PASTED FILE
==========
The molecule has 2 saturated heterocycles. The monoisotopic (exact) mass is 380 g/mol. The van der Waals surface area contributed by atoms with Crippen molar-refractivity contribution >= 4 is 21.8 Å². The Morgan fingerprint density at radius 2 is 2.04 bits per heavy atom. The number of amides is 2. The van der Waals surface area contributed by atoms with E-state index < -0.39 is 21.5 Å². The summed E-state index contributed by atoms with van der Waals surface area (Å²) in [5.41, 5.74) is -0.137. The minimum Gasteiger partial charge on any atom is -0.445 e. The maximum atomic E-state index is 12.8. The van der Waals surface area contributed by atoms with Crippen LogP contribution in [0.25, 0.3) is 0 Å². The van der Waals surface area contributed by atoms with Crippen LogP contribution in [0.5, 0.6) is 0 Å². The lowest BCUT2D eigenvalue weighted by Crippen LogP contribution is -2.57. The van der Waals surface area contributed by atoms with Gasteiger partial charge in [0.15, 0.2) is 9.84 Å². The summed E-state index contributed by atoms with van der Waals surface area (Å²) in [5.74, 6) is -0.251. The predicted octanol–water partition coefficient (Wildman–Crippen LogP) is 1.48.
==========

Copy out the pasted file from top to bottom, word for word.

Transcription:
The molecule has 2 saturated heterocycles. The monoisotopic (exact) mass is 380 g/mol. The van der Waals surface area contributed by atoms with Crippen molar-refractivity contribution >= 4 is 21.8 Å². The Morgan fingerprint density at radius 2 is 2.04 bits per heavy atom. The number of amides is 2. The van der Waals surface area contributed by atoms with E-state index < -0.39 is 21.5 Å². The summed E-state index contributed by atoms with van der Waals surface area (Å²) in [5.41, 5.74) is -0.137. The minimum Gasteiger partial charge on any atom is -0.445 e. The maximum atomic E-state index is 12.8. The van der Waals surface area contributed by atoms with Crippen LogP contribution in [0.25, 0.3) is 0 Å². The van der Waals surface area contributed by atoms with Crippen LogP contribution in [0.5, 0.6) is 0 Å². The lowest BCUT2D eigenvalue weighted by Crippen LogP contribution is -2.57. The van der Waals surface area contributed by atoms with Gasteiger partial charge in [0.15, 0.2) is 9.84 Å². The summed E-state index contributed by atoms with van der Waals surface area (Å²) in [5.74, 6) is -0.251. The predicted octanol–water partition coefficient (Wildman–Crippen LogP) is 1.48.